If we all have good reasoning skills then shouldn’t we all be coming to the same conclusions based on the information we have? We are all exposed to similar information about things every day yet come to completely different conclusions than our friends. Why is this? One possible explanation is subjective viewpoints. Take this simple picture comparison:
Front view vs Top down view
As you can see we may be looking at the exact same thing but due to our point of view what we see differs significantly. And when it comes to forming opinions on information then our point of view is influenced by our own subjective experiences. What we have read, learned, studied, people we know and all of our past experiences influence our point of view. Although we are exposed to the exact same information as the person next to us, what we decide that information means may be completely different to what they think it means. For example, imagine we have never heard of the calories in/calories out method of weight loss. Someone tells us that the most proven way to lose weight is to make sure that we use more calories than we consume. How we interpret this information and what we do with it will vary immensely. Here are a few possible actions someone might take after hearing this information.
- Person A hears about calories in/out and decides to exercise a lot in order to expend more calories than they consume.
- Person B hears about calories in/out and decides to cut back on their food intake in order to consume fewer calories than they expend.
- Person C hears about calories in/out and decides to cut back on food, increase protein intake because it increases thermogenesis which expends calories by increasing body temperature and non exercise activity i.e. fidgeting, moving and never sitting still, and exercise a lot in order to expend more calories and consume fewer.
- Person D hears about calories in/out and decides to take steroids and supplements/drugs that increase thermogenesis.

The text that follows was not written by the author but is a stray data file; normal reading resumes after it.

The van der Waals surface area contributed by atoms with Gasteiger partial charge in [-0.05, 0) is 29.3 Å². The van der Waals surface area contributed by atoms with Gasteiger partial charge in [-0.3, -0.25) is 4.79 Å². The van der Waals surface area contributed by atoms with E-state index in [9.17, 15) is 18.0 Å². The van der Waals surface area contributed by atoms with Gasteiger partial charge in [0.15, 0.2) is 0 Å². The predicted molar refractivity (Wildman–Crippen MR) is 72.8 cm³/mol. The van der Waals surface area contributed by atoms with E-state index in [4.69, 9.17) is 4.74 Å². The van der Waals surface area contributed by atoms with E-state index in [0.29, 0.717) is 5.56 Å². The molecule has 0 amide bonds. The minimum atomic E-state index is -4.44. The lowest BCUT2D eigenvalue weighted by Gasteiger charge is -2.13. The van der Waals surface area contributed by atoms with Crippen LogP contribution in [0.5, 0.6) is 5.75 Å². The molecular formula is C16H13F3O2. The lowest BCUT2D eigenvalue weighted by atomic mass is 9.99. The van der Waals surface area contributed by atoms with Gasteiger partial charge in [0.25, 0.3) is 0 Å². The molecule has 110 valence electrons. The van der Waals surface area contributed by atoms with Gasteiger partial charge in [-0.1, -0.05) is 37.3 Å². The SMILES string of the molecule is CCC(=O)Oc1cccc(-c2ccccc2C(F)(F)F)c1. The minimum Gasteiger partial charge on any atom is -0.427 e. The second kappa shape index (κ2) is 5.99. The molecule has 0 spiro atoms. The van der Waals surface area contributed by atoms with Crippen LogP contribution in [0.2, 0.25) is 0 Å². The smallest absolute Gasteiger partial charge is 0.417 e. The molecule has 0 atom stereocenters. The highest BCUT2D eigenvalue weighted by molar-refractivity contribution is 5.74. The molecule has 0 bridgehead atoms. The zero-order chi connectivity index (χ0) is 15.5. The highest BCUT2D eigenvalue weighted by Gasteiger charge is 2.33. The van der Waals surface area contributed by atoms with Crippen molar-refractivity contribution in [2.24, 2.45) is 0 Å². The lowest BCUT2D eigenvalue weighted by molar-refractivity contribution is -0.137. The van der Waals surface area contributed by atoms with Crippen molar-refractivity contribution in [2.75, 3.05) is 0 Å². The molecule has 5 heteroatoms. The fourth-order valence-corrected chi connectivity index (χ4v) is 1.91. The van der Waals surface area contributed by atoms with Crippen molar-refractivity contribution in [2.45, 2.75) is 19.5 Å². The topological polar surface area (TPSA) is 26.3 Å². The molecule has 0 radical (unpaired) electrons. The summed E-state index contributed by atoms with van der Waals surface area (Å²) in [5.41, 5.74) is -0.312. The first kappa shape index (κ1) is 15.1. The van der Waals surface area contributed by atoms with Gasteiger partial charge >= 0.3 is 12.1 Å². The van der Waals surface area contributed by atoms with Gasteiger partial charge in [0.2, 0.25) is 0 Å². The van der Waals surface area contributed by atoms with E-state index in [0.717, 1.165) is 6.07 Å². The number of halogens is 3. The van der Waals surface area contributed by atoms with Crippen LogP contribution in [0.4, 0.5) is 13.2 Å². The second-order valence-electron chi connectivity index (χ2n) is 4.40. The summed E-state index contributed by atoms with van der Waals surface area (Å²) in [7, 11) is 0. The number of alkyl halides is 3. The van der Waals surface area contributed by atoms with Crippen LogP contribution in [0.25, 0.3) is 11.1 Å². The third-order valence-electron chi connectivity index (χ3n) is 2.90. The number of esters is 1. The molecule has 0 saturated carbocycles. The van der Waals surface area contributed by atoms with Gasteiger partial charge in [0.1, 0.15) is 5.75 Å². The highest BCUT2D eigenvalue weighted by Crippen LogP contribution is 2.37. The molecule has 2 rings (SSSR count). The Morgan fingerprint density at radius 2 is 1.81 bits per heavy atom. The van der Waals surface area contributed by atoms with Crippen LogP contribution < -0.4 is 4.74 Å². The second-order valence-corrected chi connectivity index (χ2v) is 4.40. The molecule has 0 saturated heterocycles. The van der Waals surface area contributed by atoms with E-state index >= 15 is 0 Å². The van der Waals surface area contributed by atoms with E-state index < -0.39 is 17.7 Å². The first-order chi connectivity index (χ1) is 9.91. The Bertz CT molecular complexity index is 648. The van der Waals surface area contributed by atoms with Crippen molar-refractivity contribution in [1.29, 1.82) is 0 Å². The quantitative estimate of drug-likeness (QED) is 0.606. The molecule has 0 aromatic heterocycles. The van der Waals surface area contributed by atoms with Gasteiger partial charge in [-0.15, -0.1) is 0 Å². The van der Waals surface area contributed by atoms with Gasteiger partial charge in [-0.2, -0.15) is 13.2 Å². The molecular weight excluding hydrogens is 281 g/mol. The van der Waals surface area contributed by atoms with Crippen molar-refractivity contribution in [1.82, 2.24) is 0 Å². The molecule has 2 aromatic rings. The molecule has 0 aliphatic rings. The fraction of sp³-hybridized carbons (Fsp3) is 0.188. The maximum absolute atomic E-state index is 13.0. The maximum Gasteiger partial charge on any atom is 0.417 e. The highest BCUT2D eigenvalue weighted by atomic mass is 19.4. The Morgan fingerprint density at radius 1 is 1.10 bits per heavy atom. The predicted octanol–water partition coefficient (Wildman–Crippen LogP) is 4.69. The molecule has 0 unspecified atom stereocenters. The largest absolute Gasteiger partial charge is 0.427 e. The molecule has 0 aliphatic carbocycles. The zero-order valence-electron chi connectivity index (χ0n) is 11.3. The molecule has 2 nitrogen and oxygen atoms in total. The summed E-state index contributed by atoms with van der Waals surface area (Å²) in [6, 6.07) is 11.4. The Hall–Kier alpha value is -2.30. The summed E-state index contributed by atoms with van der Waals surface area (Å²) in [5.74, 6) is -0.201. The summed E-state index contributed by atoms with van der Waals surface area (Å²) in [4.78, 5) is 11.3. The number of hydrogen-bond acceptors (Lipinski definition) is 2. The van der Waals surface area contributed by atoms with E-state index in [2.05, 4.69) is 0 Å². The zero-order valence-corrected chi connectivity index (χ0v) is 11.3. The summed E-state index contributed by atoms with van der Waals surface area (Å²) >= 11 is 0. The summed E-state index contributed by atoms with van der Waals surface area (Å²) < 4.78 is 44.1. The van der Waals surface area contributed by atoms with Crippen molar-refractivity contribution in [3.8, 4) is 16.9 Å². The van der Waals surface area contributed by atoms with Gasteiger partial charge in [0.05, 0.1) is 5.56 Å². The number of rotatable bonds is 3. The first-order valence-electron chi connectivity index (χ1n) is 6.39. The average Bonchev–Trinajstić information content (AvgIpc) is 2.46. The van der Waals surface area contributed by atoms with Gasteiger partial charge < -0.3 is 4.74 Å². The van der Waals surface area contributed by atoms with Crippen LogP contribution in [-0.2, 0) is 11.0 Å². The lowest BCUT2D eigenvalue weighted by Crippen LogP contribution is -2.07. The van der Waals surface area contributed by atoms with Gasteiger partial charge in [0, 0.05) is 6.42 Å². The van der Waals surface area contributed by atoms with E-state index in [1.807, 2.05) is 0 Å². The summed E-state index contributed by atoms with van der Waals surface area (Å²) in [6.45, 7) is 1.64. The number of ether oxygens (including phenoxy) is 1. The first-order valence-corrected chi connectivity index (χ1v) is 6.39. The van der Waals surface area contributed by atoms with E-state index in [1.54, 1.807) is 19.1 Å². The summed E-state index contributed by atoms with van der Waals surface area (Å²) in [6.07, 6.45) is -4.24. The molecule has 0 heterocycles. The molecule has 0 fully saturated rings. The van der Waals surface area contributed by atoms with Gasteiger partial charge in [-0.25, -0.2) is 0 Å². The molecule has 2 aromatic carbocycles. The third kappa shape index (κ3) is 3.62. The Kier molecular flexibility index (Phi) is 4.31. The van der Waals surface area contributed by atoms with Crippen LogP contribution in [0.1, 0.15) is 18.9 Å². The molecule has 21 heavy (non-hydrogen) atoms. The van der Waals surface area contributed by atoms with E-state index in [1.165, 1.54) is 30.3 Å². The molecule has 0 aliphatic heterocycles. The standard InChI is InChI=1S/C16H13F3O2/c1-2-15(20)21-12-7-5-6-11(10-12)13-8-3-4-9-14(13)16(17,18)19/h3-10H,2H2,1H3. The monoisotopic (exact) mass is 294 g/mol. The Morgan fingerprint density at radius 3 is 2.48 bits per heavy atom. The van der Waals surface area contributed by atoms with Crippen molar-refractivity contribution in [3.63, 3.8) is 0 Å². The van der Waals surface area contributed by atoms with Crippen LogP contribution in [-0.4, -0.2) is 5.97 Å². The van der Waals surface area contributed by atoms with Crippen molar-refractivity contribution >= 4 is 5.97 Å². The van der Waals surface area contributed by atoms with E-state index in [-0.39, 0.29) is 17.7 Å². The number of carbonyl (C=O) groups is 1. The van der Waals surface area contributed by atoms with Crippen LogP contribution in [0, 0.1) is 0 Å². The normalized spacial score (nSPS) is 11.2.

- Person E does nothing and stays fat.
There are many different possible outcomes based on the same single fact. And all of these possible outcomes will be influenced by our biases. New information gets filtered through all of our biases, experiences, knowledge and current beliefs about the world.
Someone who has never heard of steroids or thermogenic drugs would not even be able to conceive the possibility of using them to achieve their goal. The same can be said for people who have never exercised in their life; they will be less inclined to use exercise as a tool for changing their calories in/out ratio but might be more inclined to cut back on their food intake.
We have all been in conversations when, after explaining how we are going to do something, the person we are talking to presents us with an alternative, perhaps better way of doing that thing and we say, “Wow I never thought about doing it that way”. How we act on facts is always going to be influenced subconsciously but the more experience we have, the more we learn and the more we expose ourselves to a variety of ideas the more options we will have before making any decision.
The information so far shows us that the best way to do something could be the way we do not know exists yet. And it should also show us that there should be very few reasons for us to be critical of our past decisions that we are inclined to regret. This is because any decision we made in the past was probably made with the best information and knowledge we had at the time. We tend to look back on our past decisions and judge them based on what knowledge we have now and not what we had then. Except for a learning exercise, this is a bad idea because why would you judge yourself for not being able to conceive of any other options?
If all our actions are based on the current information we have and influenced by our biases and beliefs then the best way to do something might be the way we don’t know exists yet, and the way we did things in the past was done the way we thought was the best at the time.